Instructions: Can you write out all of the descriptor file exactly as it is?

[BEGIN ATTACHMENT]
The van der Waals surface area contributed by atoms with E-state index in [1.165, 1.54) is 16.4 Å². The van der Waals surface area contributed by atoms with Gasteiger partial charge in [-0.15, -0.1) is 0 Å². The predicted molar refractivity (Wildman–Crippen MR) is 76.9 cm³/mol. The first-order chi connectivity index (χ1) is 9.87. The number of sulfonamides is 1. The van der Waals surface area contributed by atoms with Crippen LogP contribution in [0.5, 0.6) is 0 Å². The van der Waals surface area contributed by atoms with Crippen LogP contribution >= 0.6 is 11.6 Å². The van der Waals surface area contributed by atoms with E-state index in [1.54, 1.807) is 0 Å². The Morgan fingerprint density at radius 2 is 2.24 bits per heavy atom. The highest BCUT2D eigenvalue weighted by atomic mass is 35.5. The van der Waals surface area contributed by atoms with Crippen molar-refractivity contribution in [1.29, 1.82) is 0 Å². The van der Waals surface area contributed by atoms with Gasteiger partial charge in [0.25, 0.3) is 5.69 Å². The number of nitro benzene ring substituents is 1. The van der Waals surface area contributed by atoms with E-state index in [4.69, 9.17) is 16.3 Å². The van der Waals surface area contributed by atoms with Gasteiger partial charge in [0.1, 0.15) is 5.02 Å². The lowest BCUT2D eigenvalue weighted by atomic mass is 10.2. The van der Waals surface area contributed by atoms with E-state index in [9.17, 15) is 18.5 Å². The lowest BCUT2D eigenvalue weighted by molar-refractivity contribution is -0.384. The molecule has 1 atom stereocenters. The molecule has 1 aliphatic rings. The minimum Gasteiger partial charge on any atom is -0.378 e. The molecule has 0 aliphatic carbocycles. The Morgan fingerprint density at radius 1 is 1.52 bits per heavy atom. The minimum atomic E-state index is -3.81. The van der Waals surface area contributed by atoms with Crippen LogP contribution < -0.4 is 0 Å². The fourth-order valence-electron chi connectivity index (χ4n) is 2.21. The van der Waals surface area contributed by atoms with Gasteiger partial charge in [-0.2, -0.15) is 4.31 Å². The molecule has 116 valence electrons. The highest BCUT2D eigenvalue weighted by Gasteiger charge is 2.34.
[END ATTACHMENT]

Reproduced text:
The van der Waals surface area contributed by atoms with E-state index in [1.165, 1.54) is 16.4 Å². The van der Waals surface area contributed by atoms with Gasteiger partial charge in [-0.15, -0.1) is 0 Å². The predicted molar refractivity (Wildman–Crippen MR) is 76.9 cm³/mol. The first-order chi connectivity index (χ1) is 9.87. The number of sulfonamides is 1. The van der Waals surface area contributed by atoms with Crippen LogP contribution in [0.5, 0.6) is 0 Å². The van der Waals surface area contributed by atoms with Crippen LogP contribution >= 0.6 is 11.6 Å². The van der Waals surface area contributed by atoms with E-state index in [1.54, 1.807) is 0 Å². The Morgan fingerprint density at radius 2 is 2.24 bits per heavy atom. The highest BCUT2D eigenvalue weighted by atomic mass is 35.5. The van der Waals surface area contributed by atoms with Crippen molar-refractivity contribution in [1.29, 1.82) is 0 Å². The van der Waals surface area contributed by atoms with Gasteiger partial charge in [0.25, 0.3) is 5.69 Å². The number of nitro benzene ring substituents is 1. The van der Waals surface area contributed by atoms with E-state index in [4.69, 9.17) is 16.3 Å². The van der Waals surface area contributed by atoms with Gasteiger partial charge in [0.1, 0.15) is 5.02 Å². The lowest BCUT2D eigenvalue weighted by atomic mass is 10.2. The van der Waals surface area contributed by atoms with E-state index in [9.17, 15) is 18.5 Å². The lowest BCUT2D eigenvalue weighted by molar-refractivity contribution is -0.384. The molecule has 1 atom stereocenters. The molecule has 1 aliphatic rings. The minimum Gasteiger partial charge on any atom is -0.378 e. The molecule has 0 aliphatic carbocycles. The Morgan fingerprint density at radius 1 is 1.52 bits per heavy atom. The minimum atomic E-state index is -3.81. The van der Waals surface area contributed by atoms with Crippen LogP contribution < -0.4 is 0 Å². The fourth-order valence-electron chi connectivity index (χ4n) is 2.21. The van der Waals surface area contributed by atoms with Gasteiger partial charge in [-0.2, -0.15) is 4.31 Å². The molecule has 116 valence electrons. The highest BCUT2D eigenvalue weighted by Gasteiger charge is 2.34.